“They should know that they cannot create insecurity [here],” the top diplomat stated while making a speech at the Norwegian Institute of International Affairs (NUPI) on Thursday, reminding that Iran’s Persian Gulf coastline stretches as far as 1,500 miles (2,414 kilometers), making it the longest among the body of water’s littoral states, according to Press TV
The country also enjoys control over half of the expanse of the Strait of Hormuz, Iran's foreign minister said, adding that provision of security for the lifeline shipping route is impossible without participation of the Islamic Republic.
The United States has announced plans to form a coalition to supposedly protect shipping in the Strait of Hormuz following a series of mysterious attacks on oil tankers in the strait and the Sea of Oman.
Washington has accused Iran of having a hand in those attacks, a claim Tehran has strongly rejected. Tehran has warned that such acts of sabotage may be part of a general ploy to target Iran amid increasing regional tensions.
The US has asked its allies to join the coalition, a call which has not been warmly received by several countries, including Germany, Japan and Spain, over apparent fears that such a mission could further ratchet up tensions with Iran.
“Should any one favor security in the Persian Gulf, it must seek security for all [of its coastal countries],” Zarif said, expressing the Islamic Republic’s readiness for interaction with all those who are interested in collective action aimed at ensuring regional security.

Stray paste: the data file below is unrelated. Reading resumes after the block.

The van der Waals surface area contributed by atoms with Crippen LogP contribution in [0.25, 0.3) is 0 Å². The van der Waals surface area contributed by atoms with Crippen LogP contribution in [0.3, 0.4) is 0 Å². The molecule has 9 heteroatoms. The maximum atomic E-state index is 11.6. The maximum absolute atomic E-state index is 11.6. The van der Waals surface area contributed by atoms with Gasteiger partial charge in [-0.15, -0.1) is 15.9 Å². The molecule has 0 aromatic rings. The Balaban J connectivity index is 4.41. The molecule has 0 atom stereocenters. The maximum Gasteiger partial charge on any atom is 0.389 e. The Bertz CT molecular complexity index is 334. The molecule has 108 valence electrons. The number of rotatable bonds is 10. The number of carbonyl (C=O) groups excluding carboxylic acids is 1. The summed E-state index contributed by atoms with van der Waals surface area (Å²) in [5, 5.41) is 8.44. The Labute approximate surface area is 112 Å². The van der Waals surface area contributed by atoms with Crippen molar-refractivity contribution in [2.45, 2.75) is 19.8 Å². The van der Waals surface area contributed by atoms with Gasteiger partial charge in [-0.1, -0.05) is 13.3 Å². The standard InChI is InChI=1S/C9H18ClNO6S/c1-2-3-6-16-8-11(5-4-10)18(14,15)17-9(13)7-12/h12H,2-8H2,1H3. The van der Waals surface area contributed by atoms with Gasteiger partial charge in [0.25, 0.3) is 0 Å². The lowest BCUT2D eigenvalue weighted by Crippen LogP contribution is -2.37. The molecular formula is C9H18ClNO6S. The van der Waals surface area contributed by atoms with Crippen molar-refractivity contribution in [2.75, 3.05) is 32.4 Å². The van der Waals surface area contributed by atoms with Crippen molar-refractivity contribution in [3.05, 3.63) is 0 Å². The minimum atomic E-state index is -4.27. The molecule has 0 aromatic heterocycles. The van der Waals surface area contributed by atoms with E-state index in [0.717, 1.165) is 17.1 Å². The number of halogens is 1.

The foreign minister said Iran has proven its disinclination towards escalating tensions, citing the country’s bilateral and multilateral negotiations with the previous US administration that resulted in the conclusion of a 2015 nuclear agreement between Tehran and major world powers, which if officially known as the Joint Comprehensive Plan of Action (JCPOA).
“But the US chose to exit the accord and pursued the policy of maximum pressure and economic warfare against Iran,” Iran's foreign minister said, referring to the current US administration’s undertakings. “It was them who started the war against us. We did not take any action against them,” he added.
Zarif, meanwhile, noted how American authorities had thought that Iran would “fall apart” within seven days of their adopting of the approach.
The country, however, withstood the pressure as it has against all aggressors, including Genghis Khan and Iraq’s former dictator Saddam Hussein. “We have been standing tall there for the past 7,000 years,” Zarif said.
Those choosing to act against the Islamic Republic have now come to resort to “threaten our maritime security,” Zarif said, citing Britain and Gibraltar’s detention of Iranian supertanker Adrian Darya 1, previously named Grace 1, off Gibraltar early last month.
The ship was seized based on the allegation that it was violating the European Union’s unilateral sanctions against Syria by taking oil to the Arab country.
“This is while we know that the EU’s laws cannot be implemented extraterritorially,” the Iranian foreign minister said, adding, “All should commit to international law. If countries do not respect international law, chaos will ensue.”
Later on Thursday, Zarif took part in a press conference with his Norwegian counterpart, Ine Marie Eriksen Søreide, in the Norwegian capital, slamming presence of foreign forces in the Persian Gulf as a cause of insecurity.
Zarif made the remarks when asked whether Norway would join a US-proposed military coalition in the Persian Gulf.
“The United States is the cause of insecurity in the Persian Gulf. This region is already crowded [with foreign military forces] and we must not allow the risk of accidents to increase there,” Iran's top diplomat said.
He described Iran as “the most important pivot of shipping security in the region,” and observed that a military build-up would not contribute to regional security.
The Islamic Republic has made respect for shipping freedom a plank of its policy, Zarif said, urging all other countries to behave likewise.
He defined respect for the principle of multilateralism as “one of our biggest concerns.”